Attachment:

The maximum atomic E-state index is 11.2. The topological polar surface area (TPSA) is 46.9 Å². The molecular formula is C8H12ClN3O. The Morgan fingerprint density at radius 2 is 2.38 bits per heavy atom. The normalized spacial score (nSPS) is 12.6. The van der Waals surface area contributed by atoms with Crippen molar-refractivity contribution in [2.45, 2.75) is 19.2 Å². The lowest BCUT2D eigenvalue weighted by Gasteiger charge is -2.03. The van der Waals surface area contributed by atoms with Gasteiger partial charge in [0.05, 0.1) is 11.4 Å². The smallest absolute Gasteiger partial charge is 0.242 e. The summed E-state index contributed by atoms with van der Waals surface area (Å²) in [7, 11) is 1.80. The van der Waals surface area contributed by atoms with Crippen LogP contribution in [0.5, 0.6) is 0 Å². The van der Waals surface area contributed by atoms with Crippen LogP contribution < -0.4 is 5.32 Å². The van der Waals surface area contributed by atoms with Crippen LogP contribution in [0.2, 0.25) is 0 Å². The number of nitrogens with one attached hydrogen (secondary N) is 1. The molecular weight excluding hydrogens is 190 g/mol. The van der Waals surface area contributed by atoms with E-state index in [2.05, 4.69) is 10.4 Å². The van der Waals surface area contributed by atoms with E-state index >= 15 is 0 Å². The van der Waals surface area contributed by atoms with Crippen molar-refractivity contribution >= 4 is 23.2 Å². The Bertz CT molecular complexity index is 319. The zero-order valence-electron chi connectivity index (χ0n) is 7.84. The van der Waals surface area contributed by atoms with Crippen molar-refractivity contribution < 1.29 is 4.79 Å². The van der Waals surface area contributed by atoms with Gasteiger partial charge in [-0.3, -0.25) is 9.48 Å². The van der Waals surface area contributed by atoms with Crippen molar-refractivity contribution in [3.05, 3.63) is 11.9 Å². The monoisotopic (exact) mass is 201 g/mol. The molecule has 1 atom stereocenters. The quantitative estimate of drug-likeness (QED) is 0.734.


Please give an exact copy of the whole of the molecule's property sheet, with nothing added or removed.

The maximum atomic E-state index is 11.2. The topological polar surface area (TPSA) is 46.9 Å². The molecular formula is C8H12ClN3O. The Morgan fingerprint density at radius 2 is 2.38 bits per heavy atom. The normalized spacial score (nSPS) is 12.6. The van der Waals surface area contributed by atoms with Crippen molar-refractivity contribution in [2.45, 2.75) is 19.2 Å². The lowest BCUT2D eigenvalue weighted by Gasteiger charge is -2.03. The van der Waals surface area contributed by atoms with Gasteiger partial charge in [0.05, 0.1) is 11.4 Å². The smallest absolute Gasteiger partial charge is 0.242 e. The summed E-state index contributed by atoms with van der Waals surface area (Å²) in [7, 11) is 1.80. The van der Waals surface area contributed by atoms with Crippen LogP contribution in [0.5, 0.6) is 0 Å². The van der Waals surface area contributed by atoms with Crippen LogP contribution < -0.4 is 5.32 Å². The van der Waals surface area contributed by atoms with Crippen LogP contribution in [0.2, 0.25) is 0 Å². The number of nitrogens with one attached hydrogen (secondary N) is 1. The molecular weight excluding hydrogens is 190 g/mol. The van der Waals surface area contributed by atoms with E-state index in [2.05, 4.69) is 10.4 Å². The van der Waals surface area contributed by atoms with E-state index >= 15 is 0 Å². The van der Waals surface area contributed by atoms with Crippen molar-refractivity contribution >= 4 is 23.2 Å². The Bertz CT molecular complexity index is 319. The zero-order valence-electron chi connectivity index (χ0n) is 7.84. The van der Waals surface area contributed by atoms with Crippen molar-refractivity contribution < 1.29 is 4.79 Å². The van der Waals surface area contributed by atoms with Gasteiger partial charge in [-0.3, -0.25) is 9.48 Å². The van der Waals surface area contributed by atoms with Crippen molar-refractivity contribution in [3.05, 3.63) is 11.9 Å². The monoisotopic (exact) mass is 201 g/mol. The molecule has 1 atom stereocenters. The quantitative estimate of drug-likeness (QED) is 0.734.